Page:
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    California Legislature: Slouching towards end of session

    By Emily Hoeven

    California lawmakers have less than two weeks to wrap up their work before the end of the legislative session on Aug. 31. And so begins the final legislative traffic jam, as bills line up for final votes.

    A piece of legislation’s particular place in that line is the complex product of political horse-trading, the competing priorities of the state Assembly and Senate and the whims of legislative leadership. So it’s not always easy to predict when the final vote will come.

    The timing for Sen. Maria Elena Durazo was particularly unlucky.

    As CalMatters politics intern Ariel Gans reports, the Los Angeles Democrat tested positive for COVID last week. So after more than two years of work, she missed the final legislative passage Thursday of a bill that expands the kinds of arrests and convictions that are deleted from most criminal background checks.

    The 28-10 vote in the Senate sent the legislation to Gov. Gavin Newsom. If he signs it, the bill will take effect on July 1, 2023.

    Durazo told CalMatters that these records make it difficult for formerly incarcerated individuals to “move forward with their lives.”

    • Durazo: “We spend literally billions of dollars into many programs, both while they’re incarcerated, and right after they leave and they’re released. And it hit me that here we are preparing them in the best way that we can, and yet when they leave, they’re facing all these obstacles. So our own investment — our own tax dollars — we’re not getting the best of them.”

    But Sen. Shannon Grove, a Bakersfield Republican, pointed out that the bill expands this relief to perpetrators of domestic violence. She joined other Republicans, plus Democratic Sen. Melissa Hurtado of Sanger, in voting no.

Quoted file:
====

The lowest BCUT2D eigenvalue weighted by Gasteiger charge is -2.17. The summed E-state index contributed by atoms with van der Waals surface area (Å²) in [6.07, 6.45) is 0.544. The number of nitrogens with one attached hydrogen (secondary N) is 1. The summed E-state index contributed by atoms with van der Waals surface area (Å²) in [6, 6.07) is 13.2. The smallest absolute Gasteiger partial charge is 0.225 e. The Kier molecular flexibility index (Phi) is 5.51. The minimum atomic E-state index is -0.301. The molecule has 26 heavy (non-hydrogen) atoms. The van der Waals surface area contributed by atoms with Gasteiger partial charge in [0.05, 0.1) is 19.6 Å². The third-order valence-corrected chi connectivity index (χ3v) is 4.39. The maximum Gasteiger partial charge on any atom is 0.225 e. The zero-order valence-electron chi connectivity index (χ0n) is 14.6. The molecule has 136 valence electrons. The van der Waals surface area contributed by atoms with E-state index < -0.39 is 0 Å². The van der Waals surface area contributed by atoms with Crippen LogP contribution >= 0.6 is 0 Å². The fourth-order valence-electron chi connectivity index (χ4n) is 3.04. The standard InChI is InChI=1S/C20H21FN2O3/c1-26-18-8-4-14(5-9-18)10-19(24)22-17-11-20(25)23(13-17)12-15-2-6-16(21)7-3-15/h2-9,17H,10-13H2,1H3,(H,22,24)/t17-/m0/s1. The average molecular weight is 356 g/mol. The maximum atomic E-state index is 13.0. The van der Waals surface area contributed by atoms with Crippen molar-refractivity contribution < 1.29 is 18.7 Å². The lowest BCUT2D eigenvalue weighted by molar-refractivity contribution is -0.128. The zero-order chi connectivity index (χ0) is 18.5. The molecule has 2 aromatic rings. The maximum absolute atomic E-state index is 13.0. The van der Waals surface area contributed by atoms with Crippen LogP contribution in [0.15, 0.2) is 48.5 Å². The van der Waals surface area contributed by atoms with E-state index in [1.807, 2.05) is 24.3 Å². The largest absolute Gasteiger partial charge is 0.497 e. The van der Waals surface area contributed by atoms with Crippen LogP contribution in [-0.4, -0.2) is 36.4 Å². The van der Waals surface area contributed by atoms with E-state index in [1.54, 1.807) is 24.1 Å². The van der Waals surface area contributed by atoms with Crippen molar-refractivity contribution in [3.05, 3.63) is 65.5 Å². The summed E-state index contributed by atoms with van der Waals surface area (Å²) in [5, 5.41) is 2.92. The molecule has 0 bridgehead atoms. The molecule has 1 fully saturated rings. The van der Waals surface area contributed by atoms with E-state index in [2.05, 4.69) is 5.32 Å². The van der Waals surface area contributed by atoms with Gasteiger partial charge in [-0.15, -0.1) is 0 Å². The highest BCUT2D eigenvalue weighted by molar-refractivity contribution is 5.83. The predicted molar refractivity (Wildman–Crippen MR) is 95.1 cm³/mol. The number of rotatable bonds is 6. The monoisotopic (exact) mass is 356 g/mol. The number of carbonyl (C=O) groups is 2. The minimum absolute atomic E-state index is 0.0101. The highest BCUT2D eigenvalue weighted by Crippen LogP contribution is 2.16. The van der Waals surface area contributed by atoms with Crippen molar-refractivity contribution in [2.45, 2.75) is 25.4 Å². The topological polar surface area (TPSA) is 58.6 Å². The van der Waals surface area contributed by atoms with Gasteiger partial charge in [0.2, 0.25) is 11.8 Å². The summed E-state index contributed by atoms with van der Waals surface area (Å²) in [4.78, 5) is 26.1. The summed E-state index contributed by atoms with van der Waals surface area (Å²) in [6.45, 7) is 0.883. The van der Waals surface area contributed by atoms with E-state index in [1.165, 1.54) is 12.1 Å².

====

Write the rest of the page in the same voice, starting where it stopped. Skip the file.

• Grove: “These things are very violent things, even though they’re not listed as serious and violent in the penal code.”

    The Peace Officers Research Association of California also opposed the bill, warning that it would reduce deterrence for repeat offenses and jeopardize public safety.

    But a long list of labor organizations and criminal justice reform groups supported the bill, arguing that the criminal records disproportionately limit access to jobs and housing for Black, Latino and poor Californians.

    Nearly one in three adults in California have a past arrest or conviction on their record, according to the Brennan Center for Justice. While many cases are never prosecuted, in California, these incidents can remain on an individual’s record until they’re 100 years old.

    The bill expands relief to those arrested for felonies who have not been prosecuted after three years, or six years for more serious felonies. The relief does not apply to a “serious or violent” felony, or felonies requiring registration as a sex offender. The state Assembly also amended the bill to require that criminal records be disclosed to school districts for hiring decisions.



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